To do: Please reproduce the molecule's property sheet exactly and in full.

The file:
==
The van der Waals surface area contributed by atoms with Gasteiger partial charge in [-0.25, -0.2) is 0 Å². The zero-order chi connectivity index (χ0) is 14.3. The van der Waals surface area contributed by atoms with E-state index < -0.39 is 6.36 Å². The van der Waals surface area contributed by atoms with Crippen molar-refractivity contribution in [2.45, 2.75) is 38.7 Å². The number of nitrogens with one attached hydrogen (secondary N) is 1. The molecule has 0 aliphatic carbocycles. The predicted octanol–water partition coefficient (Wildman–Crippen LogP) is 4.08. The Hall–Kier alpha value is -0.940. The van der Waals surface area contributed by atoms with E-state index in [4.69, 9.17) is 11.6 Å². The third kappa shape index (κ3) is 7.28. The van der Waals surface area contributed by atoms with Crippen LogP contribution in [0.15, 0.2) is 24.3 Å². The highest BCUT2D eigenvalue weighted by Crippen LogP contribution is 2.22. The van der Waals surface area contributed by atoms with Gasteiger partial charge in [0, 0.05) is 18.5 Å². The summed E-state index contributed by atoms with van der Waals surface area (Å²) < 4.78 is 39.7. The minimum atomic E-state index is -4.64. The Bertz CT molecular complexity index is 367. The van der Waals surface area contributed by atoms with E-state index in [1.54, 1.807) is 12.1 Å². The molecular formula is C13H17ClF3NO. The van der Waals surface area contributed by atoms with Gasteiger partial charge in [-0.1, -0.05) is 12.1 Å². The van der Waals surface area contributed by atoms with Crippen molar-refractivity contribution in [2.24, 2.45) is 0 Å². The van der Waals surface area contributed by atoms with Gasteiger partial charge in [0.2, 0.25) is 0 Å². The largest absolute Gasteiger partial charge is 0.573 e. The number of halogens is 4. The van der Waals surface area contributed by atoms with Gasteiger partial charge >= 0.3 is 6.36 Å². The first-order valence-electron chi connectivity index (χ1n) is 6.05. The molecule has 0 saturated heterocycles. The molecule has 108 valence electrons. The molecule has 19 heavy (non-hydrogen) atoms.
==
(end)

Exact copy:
The van der Waals surface area contributed by atoms with Gasteiger partial charge in [-0.25, -0.2) is 0 Å². The zero-order chi connectivity index (χ0) is 14.3. The van der Waals surface area contributed by atoms with E-state index < -0.39 is 6.36 Å². The van der Waals surface area contributed by atoms with Crippen molar-refractivity contribution in [2.45, 2.75) is 38.7 Å². The number of nitrogens with one attached hydrogen (secondary N) is 1. The molecule has 0 aliphatic carbocycles. The predicted octanol–water partition coefficient (Wildman–Crippen LogP) is 4.08. The Hall–Kier alpha value is -0.940. The van der Waals surface area contributed by atoms with E-state index in [4.69, 9.17) is 11.6 Å². The third kappa shape index (κ3) is 7.28. The van der Waals surface area contributed by atoms with Crippen LogP contribution in [0.15, 0.2) is 24.3 Å². The highest BCUT2D eigenvalue weighted by Crippen LogP contribution is 2.22. The van der Waals surface area contributed by atoms with Gasteiger partial charge in [0, 0.05) is 18.5 Å². The summed E-state index contributed by atoms with van der Waals surface area (Å²) < 4.78 is 39.7. The minimum atomic E-state index is -4.64. The Bertz CT molecular complexity index is 367. The van der Waals surface area contributed by atoms with E-state index in [1.54, 1.807) is 12.1 Å². The molecular formula is C13H17ClF3NO. The van der Waals surface area contributed by atoms with Gasteiger partial charge in [-0.1, -0.05) is 12.1 Å². The van der Waals surface area contributed by atoms with Crippen molar-refractivity contribution in [2.24, 2.45) is 0 Å². The van der Waals surface area contributed by atoms with Gasteiger partial charge in [0.2, 0.25) is 0 Å². The largest absolute Gasteiger partial charge is 0.573 e. The number of halogens is 4. The van der Waals surface area contributed by atoms with Gasteiger partial charge >= 0.3 is 6.36 Å². The first-order valence-electron chi connectivity index (χ1n) is 6.05. The molecule has 0 saturated heterocycles. The molecule has 108 valence electrons. The molecule has 19 heavy (non-hydrogen) atoms.